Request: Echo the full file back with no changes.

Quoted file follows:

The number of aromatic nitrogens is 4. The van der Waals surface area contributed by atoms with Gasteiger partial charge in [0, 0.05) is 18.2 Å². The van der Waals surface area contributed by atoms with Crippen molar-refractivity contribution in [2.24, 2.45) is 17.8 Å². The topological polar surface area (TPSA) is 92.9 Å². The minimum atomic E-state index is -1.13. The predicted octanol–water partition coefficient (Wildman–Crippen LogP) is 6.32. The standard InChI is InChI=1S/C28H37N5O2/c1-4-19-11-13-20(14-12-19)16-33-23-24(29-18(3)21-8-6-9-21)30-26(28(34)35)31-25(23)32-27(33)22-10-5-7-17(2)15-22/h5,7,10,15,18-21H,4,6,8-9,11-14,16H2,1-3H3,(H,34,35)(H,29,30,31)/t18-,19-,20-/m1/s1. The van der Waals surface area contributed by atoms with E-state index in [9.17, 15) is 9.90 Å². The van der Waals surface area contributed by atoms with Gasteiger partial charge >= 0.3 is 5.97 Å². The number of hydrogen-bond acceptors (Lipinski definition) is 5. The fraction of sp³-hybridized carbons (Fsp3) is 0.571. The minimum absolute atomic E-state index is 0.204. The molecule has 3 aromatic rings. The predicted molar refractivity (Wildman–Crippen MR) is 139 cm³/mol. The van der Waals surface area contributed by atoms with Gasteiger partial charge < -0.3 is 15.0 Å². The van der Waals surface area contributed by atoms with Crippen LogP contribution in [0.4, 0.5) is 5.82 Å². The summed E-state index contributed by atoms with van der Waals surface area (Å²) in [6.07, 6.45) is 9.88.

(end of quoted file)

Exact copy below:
The number of aromatic nitrogens is 4. The van der Waals surface area contributed by atoms with Gasteiger partial charge in [0, 0.05) is 18.2 Å². The van der Waals surface area contributed by atoms with Crippen molar-refractivity contribution in [2.24, 2.45) is 17.8 Å². The topological polar surface area (TPSA) is 92.9 Å². The minimum atomic E-state index is -1.13. The predicted octanol–water partition coefficient (Wildman–Crippen LogP) is 6.32. The standard InChI is InChI=1S/C28H37N5O2/c1-4-19-11-13-20(14-12-19)16-33-23-24(29-18(3)21-8-6-9-21)30-26(28(34)35)31-25(23)32-27(33)22-10-5-7-17(2)15-22/h5,7,10,15,18-21H,4,6,8-9,11-14,16H2,1-3H3,(H,34,35)(H,29,30,31)/t18-,19-,20-/m1/s1. The van der Waals surface area contributed by atoms with E-state index in [9.17, 15) is 9.90 Å². The van der Waals surface area contributed by atoms with Gasteiger partial charge >= 0.3 is 5.97 Å². The number of hydrogen-bond acceptors (Lipinski definition) is 5. The fraction of sp³-hybridized carbons (Fsp3) is 0.571. The minimum absolute atomic E-state index is 0.204. The molecule has 3 aromatic rings. The predicted molar refractivity (Wildman–Crippen MR) is 139 cm³/mol. The van der Waals surface area contributed by atoms with Gasteiger partial charge < -0.3 is 15.0 Å². The van der Waals surface area contributed by atoms with Crippen LogP contribution in [0.4, 0.5) is 5.82 Å². The summed E-state index contributed by atoms with van der Waals surface area (Å²) in [6.07, 6.45) is 9.88.